A Brief History of Moral Evolution

Morality is a body of behavioral standards or principles derived from a particular philosophy, religion, or culture.  More recently, it can derive from a behavioral standard that a person believes should be universal (i.e., personal morality).

Progressive morality practiced today is inadequate because of its dependence on who or what gets to define good and bad behavior through the action of moral relativism (see below).  This inadequacy is reflected in the fact that it can operate in an inconsistent manner over time and eventually lead to large-scale social instability.

To achieve a "stable" moral standard less subject to the vagaries that arise from the actions of moral relativism (which is the guiding principle behind most of progressivism — i.e., do what makes you feel good), the following analogy is helpful:

Morality is to a society as the operating system is to a computer.  Since an efficient operating system provides optimum interoperability among applications running at the same time, the same should be required of morality when it is applied to all individuals "interoperating" within a society.  Morality could also be viewed as the "operating system" that governs a society, which makes it an extremely important societal feature that should be protected.  This suggests a new kind of morality.

Morality is the body of behavioral standards that provide optimum economic and social benefits to a person living within the society, while simultaneously providing the same optimum benefits to the whole society — benefits that give the whole society the ability to adapt and flourish in response to changing social circumstances from both within and without.

Moral relativism is the view that moral judgments are true or false only relative to some particular viewpoint (for instance, that of a culture or a historical period) and that no viewpoint is uniquely privileged over all others.  It has often been associated with other claims about morality: notably the thesis that different cultures often exhibit radically different moral values, the denial that there are universal moral values shared by every society, and the insistence that we should refrain from passing moral judgments on beliefs and practices characteristic of cultures other than our own.

Moral relativism is often expressed by progressive individuals acting mostly out of emotional self-satisfaction, while the governing social (i.e., national) moral standards are either ignored or rejected.  When personal morality determines behavior across ever-increasing swaths of society, the underlying moral basis of that society (as expressed in its social morality) is destroyed.  Individual acts of moral relativism are analogous to breaking chemical bonds within a solid.  When enough bonds are broken, the solid (i.e., the society) falls apart and eventually turns to dust.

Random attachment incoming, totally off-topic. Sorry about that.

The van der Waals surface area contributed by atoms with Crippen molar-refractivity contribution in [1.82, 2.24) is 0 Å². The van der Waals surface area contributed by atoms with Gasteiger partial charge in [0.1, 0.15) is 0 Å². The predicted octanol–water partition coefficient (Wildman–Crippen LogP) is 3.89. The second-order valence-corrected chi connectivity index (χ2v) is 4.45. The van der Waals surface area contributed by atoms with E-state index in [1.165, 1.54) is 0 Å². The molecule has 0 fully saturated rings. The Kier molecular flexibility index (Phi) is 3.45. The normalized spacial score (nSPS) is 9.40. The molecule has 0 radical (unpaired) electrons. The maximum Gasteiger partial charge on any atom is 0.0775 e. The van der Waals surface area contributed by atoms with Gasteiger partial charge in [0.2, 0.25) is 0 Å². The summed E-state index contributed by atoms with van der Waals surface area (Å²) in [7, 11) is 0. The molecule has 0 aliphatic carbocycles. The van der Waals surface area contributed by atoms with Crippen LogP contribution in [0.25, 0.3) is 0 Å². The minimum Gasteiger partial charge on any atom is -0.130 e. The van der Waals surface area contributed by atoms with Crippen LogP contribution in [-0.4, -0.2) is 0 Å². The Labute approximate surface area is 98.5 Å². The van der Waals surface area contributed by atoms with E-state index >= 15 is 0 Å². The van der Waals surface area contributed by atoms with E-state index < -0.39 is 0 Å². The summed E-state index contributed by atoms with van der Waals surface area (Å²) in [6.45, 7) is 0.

Informational man: We are conscious beings embodied in a material form.  That embodiment requires all information to pass across a material boundary via the five senses to reach the consciousness within.  This consciousness must put all outward passing information across this same boundary as well.  Given the limited information-carrying capacity of this boundary, errors of interpretation and judgment can arise.  This error build-up is compounded by the ambiguity of language.  Therefore, to survive, a given consciousness is forced to use imperfect information to build an internal construct of the external world around it, that construct also includes the self-image of the consciousness embodiment within as well as an imperfect model of the consciousness of other individuals who interact with it.  Hence, mankind is inherently limited over time and space (i.e., fallen) due to the limited information-carrying capacity of the material boundary.  Also, the restriction to one human lifetime limits the accumulated knowledge within one individual.  These "mortal" limitations necessitate using culture (history) to acquire, accumulate, and store mankind's knowledge base over time for the benefit and survival of future generations that form the society.